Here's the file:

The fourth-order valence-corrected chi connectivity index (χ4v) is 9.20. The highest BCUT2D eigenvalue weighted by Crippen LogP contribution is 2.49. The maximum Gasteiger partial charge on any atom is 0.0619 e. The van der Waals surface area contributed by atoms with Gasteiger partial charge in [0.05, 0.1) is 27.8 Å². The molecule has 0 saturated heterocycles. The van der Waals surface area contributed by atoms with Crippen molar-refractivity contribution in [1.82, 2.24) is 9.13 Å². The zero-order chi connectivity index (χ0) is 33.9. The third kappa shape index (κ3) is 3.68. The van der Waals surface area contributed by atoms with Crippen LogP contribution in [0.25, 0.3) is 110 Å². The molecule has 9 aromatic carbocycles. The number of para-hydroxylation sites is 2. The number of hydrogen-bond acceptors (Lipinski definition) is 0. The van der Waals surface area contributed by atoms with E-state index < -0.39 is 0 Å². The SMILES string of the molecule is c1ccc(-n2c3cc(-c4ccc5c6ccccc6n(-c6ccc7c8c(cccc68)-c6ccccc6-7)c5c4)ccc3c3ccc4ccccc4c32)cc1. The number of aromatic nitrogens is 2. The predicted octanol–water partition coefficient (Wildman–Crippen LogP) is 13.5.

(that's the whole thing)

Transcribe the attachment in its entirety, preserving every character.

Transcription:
The fourth-order valence-corrected chi connectivity index (χ4v) is 9.20. The highest BCUT2D eigenvalue weighted by Crippen LogP contribution is 2.49. The maximum Gasteiger partial charge on any atom is 0.0619 e. The van der Waals surface area contributed by atoms with Gasteiger partial charge in [0.05, 0.1) is 27.8 Å². The molecule has 0 saturated heterocycles. The van der Waals surface area contributed by atoms with Crippen molar-refractivity contribution in [1.82, 2.24) is 9.13 Å². The zero-order chi connectivity index (χ0) is 33.9. The third kappa shape index (κ3) is 3.68. The van der Waals surface area contributed by atoms with Crippen LogP contribution in [0.25, 0.3) is 110 Å². The molecule has 9 aromatic carbocycles. The number of para-hydroxylation sites is 2. The number of hydrogen-bond acceptors (Lipinski definition) is 0. The van der Waals surface area contributed by atoms with E-state index < -0.39 is 0 Å². The SMILES string of the molecule is c1ccc(-n2c3cc(-c4ccc5c6ccccc6n(-c6ccc7c8c(cccc68)-c6ccccc6-7)c5c4)ccc3c3ccc4ccccc4c32)cc1. The number of aromatic nitrogens is 2. The predicted octanol–water partition coefficient (Wildman–Crippen LogP) is 13.5.